The book offers a conception of philosophy as a form of self-enquiry which begins not in reflection, but in silence and meditation, conceived as conditions for the emergence and cessation of contending states of mind which influence perception and action. The philosopher thus becomes a kind of cartographer of a shifting interior landscape. This underlying perspective explains the personal nature of the writing and its mixing of genres. The book draws on both the Greek and Buddhist traditions, recognising that it is time for Western thinkers to acknowledge and respond to an intercultural canon. It aims to integrate ethics and a non-theistic philosophy of religion through the medium of aesthetics, mapping Buddhist 'mindfulness' and the Greek virtues and vices of temperance and licentiousness, continence and incontinence, onto an account of the development of moral sentiments and their relation to practical judgement in the context of oppressive political and social realities.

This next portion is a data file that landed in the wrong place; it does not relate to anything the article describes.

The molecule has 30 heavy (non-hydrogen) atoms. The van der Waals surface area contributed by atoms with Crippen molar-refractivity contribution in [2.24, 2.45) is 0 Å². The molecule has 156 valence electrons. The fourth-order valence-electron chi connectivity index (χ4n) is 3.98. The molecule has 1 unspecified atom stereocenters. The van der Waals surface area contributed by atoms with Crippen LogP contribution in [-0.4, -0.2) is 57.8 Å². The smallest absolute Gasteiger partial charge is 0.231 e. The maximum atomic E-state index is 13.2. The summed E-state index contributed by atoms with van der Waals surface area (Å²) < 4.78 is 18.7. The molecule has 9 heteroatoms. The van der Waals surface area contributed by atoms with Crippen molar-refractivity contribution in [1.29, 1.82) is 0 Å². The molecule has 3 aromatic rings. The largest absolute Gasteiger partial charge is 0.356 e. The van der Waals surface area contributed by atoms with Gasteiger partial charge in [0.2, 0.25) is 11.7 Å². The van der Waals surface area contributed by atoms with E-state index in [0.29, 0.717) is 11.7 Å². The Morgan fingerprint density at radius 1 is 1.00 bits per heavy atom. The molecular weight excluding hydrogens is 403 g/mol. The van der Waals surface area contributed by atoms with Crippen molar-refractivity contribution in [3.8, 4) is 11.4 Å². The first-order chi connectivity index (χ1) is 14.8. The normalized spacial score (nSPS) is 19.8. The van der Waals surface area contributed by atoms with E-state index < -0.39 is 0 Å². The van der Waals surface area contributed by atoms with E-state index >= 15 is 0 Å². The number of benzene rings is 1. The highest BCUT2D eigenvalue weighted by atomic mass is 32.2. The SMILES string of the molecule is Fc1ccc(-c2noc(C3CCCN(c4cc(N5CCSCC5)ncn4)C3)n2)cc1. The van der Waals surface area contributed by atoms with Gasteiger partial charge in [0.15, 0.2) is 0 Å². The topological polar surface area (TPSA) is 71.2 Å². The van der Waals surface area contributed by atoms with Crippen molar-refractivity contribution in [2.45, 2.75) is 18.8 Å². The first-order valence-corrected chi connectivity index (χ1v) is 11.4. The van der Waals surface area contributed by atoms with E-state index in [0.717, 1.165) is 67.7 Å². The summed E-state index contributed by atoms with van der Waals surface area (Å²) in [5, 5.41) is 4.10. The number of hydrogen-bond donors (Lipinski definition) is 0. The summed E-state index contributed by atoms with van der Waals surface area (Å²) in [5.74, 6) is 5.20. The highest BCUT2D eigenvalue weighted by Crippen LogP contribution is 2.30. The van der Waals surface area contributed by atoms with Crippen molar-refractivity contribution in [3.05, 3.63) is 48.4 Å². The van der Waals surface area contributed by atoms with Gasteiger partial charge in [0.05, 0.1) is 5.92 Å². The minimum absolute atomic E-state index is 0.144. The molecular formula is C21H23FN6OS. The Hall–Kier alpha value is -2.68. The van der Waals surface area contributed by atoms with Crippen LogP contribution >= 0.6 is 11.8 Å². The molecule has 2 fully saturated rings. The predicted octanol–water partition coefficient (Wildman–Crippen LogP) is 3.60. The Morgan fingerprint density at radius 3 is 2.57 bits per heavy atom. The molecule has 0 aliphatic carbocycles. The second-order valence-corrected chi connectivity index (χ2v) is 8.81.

'Michael McGhee has a distinctive and original voice. His philosophy of religion is personal and lucid, respectful of argument but not narrowly analytical; he pays acute attention to the specific forms that inwardness and spirituality may have.' Onora O'Neill 'This is an original, profound, but extraordinary book.' Theology 'A brave, gripping and illuminating book.' Times Higher Education Supplement 'McGhee's superb and moving achievement is to record for us what it would be to live a conception of philosophy that places 'how we should live' at its centre. That much of it is autobiographical can be no accident. ... I find it difficult to restrain my admiration for this work. Read it, preferably in the company of those who can share with you a sense of the seriousness and the importance of its contents.' Colin Lyas, Philosophical Investigations '... what we have in this book is the story of a profoundly searching Western mind, steeped in European high culture and philosophy and invigorated by a very new conception of Buddhist praxis. This work, rich, dense, though at times elusive, has a pedigree among the eccentrics of Western thought that runs from Augustine through Montaigne and Kierkegaard to Nietzche. For all its quirks, it makes for a provocative and rewarding ruminative reading.' Journal of Applied Philosophy